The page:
Updated: Jan 8
In law, a witness is someone who, either voluntarily or under compulsion, provides testimonial evidence, either oral or written, of what he or she knows or claims to know.
Eyewitness is a derived term of witness.
As nouns the difference between eyewitness and witness is that eyewitness is someone who sees an event and can report or testify about it while a witness is an attestation of a fact or event; testimony.
As verbs, the difference between eyewitness and witness is that eyewitness is to be present at an event, and see it while a witness is to furnish proof of, to show.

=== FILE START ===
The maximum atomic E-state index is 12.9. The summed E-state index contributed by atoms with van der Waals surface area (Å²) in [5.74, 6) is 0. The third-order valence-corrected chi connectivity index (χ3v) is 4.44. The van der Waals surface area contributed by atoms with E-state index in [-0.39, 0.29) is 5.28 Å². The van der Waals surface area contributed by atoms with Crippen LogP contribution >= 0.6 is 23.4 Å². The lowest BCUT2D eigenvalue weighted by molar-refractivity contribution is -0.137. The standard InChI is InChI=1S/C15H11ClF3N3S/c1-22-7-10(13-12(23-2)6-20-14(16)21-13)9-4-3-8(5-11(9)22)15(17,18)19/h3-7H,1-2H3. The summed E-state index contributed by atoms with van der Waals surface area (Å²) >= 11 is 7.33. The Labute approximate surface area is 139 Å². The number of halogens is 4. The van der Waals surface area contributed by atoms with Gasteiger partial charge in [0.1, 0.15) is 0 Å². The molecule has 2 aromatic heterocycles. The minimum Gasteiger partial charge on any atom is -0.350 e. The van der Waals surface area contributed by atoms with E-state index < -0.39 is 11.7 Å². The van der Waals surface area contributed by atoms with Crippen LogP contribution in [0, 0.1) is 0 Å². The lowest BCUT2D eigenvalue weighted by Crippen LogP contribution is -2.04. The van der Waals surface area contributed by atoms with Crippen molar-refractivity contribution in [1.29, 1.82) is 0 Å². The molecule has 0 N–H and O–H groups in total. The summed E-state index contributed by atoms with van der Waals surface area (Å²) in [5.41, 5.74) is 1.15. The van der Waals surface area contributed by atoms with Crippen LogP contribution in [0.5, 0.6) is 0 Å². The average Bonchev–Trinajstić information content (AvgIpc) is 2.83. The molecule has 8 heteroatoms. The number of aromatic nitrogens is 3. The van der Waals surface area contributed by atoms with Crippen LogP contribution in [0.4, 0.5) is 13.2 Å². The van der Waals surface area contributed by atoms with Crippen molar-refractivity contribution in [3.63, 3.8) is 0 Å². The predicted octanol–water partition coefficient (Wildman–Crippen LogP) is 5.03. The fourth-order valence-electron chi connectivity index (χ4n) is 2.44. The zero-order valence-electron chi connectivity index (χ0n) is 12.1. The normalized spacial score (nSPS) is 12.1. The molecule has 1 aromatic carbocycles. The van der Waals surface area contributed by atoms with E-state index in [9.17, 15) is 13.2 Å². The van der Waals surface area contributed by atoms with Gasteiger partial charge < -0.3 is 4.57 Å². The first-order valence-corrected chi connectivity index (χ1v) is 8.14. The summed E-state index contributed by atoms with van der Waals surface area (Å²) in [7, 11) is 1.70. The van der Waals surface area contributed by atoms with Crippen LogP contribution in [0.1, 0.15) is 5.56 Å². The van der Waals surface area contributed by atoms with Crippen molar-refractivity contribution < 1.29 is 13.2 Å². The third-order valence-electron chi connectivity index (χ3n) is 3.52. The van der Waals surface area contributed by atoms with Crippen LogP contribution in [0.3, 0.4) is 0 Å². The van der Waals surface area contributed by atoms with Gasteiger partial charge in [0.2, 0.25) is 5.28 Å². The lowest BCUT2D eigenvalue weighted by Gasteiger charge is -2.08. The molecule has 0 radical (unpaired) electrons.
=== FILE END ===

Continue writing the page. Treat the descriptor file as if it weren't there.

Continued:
A person can be called an "eye-witness" if he/she saw something happen that is relevant to the case. In criminal and civil cases, they can be called by either side in the case. Evidence as an "eye-witness" must be about the facts, that is, what a person actually saw, rather than any assumptions person has made from what he/she saw.
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